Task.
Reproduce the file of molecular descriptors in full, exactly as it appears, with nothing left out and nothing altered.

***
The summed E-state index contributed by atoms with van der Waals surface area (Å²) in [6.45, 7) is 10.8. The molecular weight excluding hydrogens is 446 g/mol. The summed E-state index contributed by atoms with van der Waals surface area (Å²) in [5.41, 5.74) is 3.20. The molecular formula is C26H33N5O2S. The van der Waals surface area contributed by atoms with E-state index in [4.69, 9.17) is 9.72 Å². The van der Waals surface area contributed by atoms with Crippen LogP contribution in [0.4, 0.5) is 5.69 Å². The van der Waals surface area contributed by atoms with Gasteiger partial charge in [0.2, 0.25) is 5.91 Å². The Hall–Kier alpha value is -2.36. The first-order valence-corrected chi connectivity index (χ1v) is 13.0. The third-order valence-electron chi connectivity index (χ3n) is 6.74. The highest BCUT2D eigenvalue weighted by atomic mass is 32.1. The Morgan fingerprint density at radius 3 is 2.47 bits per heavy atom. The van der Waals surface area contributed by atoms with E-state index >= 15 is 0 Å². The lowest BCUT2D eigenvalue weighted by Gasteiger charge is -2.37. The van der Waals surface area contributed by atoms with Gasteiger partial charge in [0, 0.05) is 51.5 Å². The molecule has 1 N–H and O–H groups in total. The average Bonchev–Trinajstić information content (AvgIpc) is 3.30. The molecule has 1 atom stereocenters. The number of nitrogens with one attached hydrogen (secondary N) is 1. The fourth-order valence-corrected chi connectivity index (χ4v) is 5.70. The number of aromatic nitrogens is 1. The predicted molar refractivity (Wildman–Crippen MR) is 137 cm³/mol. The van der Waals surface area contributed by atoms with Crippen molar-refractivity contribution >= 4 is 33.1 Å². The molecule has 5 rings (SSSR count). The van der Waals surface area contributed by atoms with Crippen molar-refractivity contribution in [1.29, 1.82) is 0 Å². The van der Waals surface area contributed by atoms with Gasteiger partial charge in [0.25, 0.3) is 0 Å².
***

The summed E-state index contributed by atoms with van der Waals surface area (Å²) in [6.45, 7) is 10.8. The molecular weight excluding hydrogens is 446 g/mol. The summed E-state index contributed by atoms with van der Waals surface area (Å²) in [5.41, 5.74) is 3.20. The molecular formula is C26H33N5O2S. The van der Waals surface area contributed by atoms with E-state index in [4.69, 9.17) is 9.72 Å². The van der Waals surface area contributed by atoms with Crippen LogP contribution in [0.4, 0.5) is 5.69 Å². The van der Waals surface area contributed by atoms with Gasteiger partial charge in [0.2, 0.25) is 5.91 Å². The Hall–Kier alpha value is -2.36. The first-order valence-corrected chi connectivity index (χ1v) is 13.0. The third-order valence-electron chi connectivity index (χ3n) is 6.74. The highest BCUT2D eigenvalue weighted by atomic mass is 32.1. The Morgan fingerprint density at radius 3 is 2.47 bits per heavy atom. The van der Waals surface area contributed by atoms with E-state index >= 15 is 0 Å². The lowest BCUT2D eigenvalue weighted by Gasteiger charge is -2.37. The van der Waals surface area contributed by atoms with Gasteiger partial charge in [0, 0.05) is 51.5 Å². The molecule has 1 N–H and O–H groups in total. The average Bonchev–Trinajstić information content (AvgIpc) is 3.30. The molecule has 1 atom stereocenters. The number of nitrogens with one attached hydrogen (secondary N) is 1. The fourth-order valence-corrected chi connectivity index (χ4v) is 5.70. The number of aromatic nitrogens is 1. The predicted molar refractivity (Wildman–Crippen MR) is 137 cm³/mol. The van der Waals surface area contributed by atoms with Crippen molar-refractivity contribution >= 4 is 33.1 Å². The molecule has 5 rings (SSSR count). The van der Waals surface area contributed by atoms with Crippen molar-refractivity contribution in [1.29, 1.82) is 0 Å². The van der Waals surface area contributed by atoms with Gasteiger partial charge in [0.25, 0.3) is 0 Å².